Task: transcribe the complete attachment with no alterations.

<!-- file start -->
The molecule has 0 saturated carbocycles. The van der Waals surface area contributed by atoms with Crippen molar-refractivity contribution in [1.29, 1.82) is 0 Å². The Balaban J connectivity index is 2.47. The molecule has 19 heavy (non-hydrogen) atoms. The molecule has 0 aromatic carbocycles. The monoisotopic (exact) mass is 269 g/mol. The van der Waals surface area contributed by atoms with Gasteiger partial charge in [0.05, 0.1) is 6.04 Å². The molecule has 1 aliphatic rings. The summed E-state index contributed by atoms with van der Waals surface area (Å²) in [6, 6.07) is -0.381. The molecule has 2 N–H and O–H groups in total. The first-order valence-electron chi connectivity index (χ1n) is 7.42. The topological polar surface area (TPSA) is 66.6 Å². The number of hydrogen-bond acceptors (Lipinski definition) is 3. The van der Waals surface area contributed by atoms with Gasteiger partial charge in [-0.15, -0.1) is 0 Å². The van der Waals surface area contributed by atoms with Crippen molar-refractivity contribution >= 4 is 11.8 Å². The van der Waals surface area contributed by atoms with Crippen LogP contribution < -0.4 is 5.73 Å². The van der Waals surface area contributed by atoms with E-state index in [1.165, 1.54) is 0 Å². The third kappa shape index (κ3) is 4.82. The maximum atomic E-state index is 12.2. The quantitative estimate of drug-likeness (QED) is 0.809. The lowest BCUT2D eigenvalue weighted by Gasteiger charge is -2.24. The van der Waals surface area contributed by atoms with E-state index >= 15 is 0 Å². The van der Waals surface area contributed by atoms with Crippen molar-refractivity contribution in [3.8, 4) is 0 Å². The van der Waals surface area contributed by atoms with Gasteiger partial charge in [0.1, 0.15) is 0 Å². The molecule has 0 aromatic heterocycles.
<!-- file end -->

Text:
The molecule has 0 saturated carbocycles. The van der Waals surface area contributed by atoms with Crippen molar-refractivity contribution in [1.29, 1.82) is 0 Å². The Balaban J connectivity index is 2.47. The molecule has 19 heavy (non-hydrogen) atoms. The molecule has 0 aromatic carbocycles. The monoisotopic (exact) mass is 269 g/mol. The van der Waals surface area contributed by atoms with Gasteiger partial charge in [0.05, 0.1) is 6.04 Å². The molecule has 1 aliphatic rings. The summed E-state index contributed by atoms with van der Waals surface area (Å²) in [6, 6.07) is -0.381. The molecule has 2 N–H and O–H groups in total. The first-order valence-electron chi connectivity index (χ1n) is 7.42. The topological polar surface area (TPSA) is 66.6 Å². The number of hydrogen-bond acceptors (Lipinski definition) is 3. The van der Waals surface area contributed by atoms with Gasteiger partial charge in [-0.15, -0.1) is 0 Å². The van der Waals surface area contributed by atoms with Crippen molar-refractivity contribution >= 4 is 11.8 Å². The van der Waals surface area contributed by atoms with Crippen LogP contribution < -0.4 is 5.73 Å². The van der Waals surface area contributed by atoms with E-state index in [1.165, 1.54) is 0 Å². The third kappa shape index (κ3) is 4.82. The maximum atomic E-state index is 12.2. The quantitative estimate of drug-likeness (QED) is 0.809. The lowest BCUT2D eigenvalue weighted by Gasteiger charge is -2.24. The van der Waals surface area contributed by atoms with E-state index >= 15 is 0 Å². The van der Waals surface area contributed by atoms with Crippen molar-refractivity contribution in [3.8, 4) is 0 Å². The van der Waals surface area contributed by atoms with Gasteiger partial charge in [0.1, 0.15) is 0 Å². The molecule has 0 aromatic heterocycles.